Streetwise Professor

October 23, 2014

The Cultural Context of the War on ISIS: Playing Whac-a-Flag in Kobane

Filed under: History,Military,Politics — The Professor @ 6:49 pm

There is no better illustration of the wildly different cultural perspectives of the combatants in Kobane than what occurred today on a barren hill two miles from the city. The hill of Tel Shair, 2 miles from the town, has changed hands several times in the past weeks. In the morning, ISIS seized the hill from the Kurds. As soon as I read about it, I said to myself: The hill is barren and offers no cover, and is far from any civilians. ISIS might as well hold up huge “BOMB US” signs with arrows pointing to the top of the hill. There is no possible way that they could hold it. Once clear of Kurds, it was destined to be a bomb magnet.

And indeed, that was the case. A few hours after the seizure was reported, I saw a Vine video depicting events on the hill. An couple of ISIS fighters had just planted a flag on the summit, and were walking down the hill: the fact that they left the flag and were hotfooting down the hill ¬†tells you they knew what was coming. And sure enough, when they were about halfway down the hill, two bombs explode. I swear, one hit the f*cking flag: a high explosive hole-in-one. The shot is so accurate that I suspect it was laser guided. Apropos what Norman Schwarzkopf said when describing a video of a precision strike during Gulf War I, the two guys survived, and hence were the luckiest men in Syria at that minute. (Here’s another, somewhat longer, video.)

And ISIS could not hold the hill. Predictably so. Within a few hours, the WSJ reported that the Kurds/FSA had retaken it.

To my eyes-western eyes-this illustrates the absurdity of the battle in Kobane. From an objectively-or perhaps materialistic is the better word-military perspective, it was idiotic for ISIS to expend one fighter to take the hill. They could never hold it in the face of an American bombing, and would just suffer more casualties if they tried. So what was the point?

But as one unidentified American official said in a WSJ article yesterday (or the day before), this is a war of flags. For ISIS, planting its flag is a victory, even if the banner gets blown to smithereens within minutes. It is the Arab equivalent of a Sioux counting coup on an adversary. The Arabs are an honor/shame culture, and the planting of the flag, as militarily pointless as it is to western eyes, confers honor on ISIS, and shames the Kurds and the Islamic Front from whom they seized the hill. I am sure that ISIS will be circulating videos of the planting, if they haven’t already. Stories of the deed will spread around the world, at the speed of Internet. To ISIS eyes, and the eyes of their acolytes, each of these flag raisings is as pregnant with meaning as Suribachi was to Americans of earlier generations.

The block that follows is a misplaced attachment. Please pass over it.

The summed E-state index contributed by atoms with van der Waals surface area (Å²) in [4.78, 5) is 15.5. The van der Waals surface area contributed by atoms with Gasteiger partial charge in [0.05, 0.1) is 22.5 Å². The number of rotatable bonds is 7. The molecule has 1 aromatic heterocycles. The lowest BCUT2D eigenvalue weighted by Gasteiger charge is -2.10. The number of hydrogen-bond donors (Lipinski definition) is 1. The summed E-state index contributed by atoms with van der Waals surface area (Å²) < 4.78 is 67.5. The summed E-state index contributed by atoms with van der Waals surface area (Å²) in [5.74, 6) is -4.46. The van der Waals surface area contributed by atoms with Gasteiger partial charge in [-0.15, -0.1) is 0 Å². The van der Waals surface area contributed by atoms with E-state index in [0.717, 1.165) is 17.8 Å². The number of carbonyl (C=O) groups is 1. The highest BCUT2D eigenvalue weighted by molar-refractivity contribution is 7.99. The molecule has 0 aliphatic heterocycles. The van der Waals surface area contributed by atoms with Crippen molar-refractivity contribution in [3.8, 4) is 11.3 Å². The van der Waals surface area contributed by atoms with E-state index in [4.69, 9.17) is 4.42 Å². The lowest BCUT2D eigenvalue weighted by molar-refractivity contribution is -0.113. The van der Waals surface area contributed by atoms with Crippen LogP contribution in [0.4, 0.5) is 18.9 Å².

John Keegan, in his History of Warfare, emphasizes that war is a cultural endeavor, that every war has its cultural context, and different cultures wage war differently and account for victory in different ways. Intercultural conflicts are often particularly chaotic, because each side miscalculates the effects of its actions on its enemy, and actions cause unexpected reactions.

Defeating ISIS requires us to understand their cultural frames. Such an understanding will help us predict what they will try to do, and to design counters. Such an understanding is necessary for us to know how the adversary defines defeat, which in turn is necessary for us to determine how to defeat it, for no victory is truly complete unless the enemy believes, in his own mind, that he is vanquished.

ISIS believes that it’s banners make it terrible. Or, perhaps, that its banners strike terror in its adversaries, because they know what happens under those flying flags.

Kobane has become a matter of honor to ISIS. The absurdity (to western eyes) of the events on Tel Shair demonstrate that. As I noted yesterday, we can use ISIS’s honor against it by making it pay a high price whenever it attempts to achieve honor by engaging in an open fight. But as I also noted, this approach has its limits. ¬†Attrition limits ISIS’s capabilities, but does not defeat it psychologically.

The US needs to see things through ISIS’s eyes to determine how to defeat it. Perhaps the best way of doing so is to exploit the flip side of honor: shame. I can’t say that I know how to do that as I sit here, but that seems to be a more profitable “indirect approach” than playing whac-a-flag.

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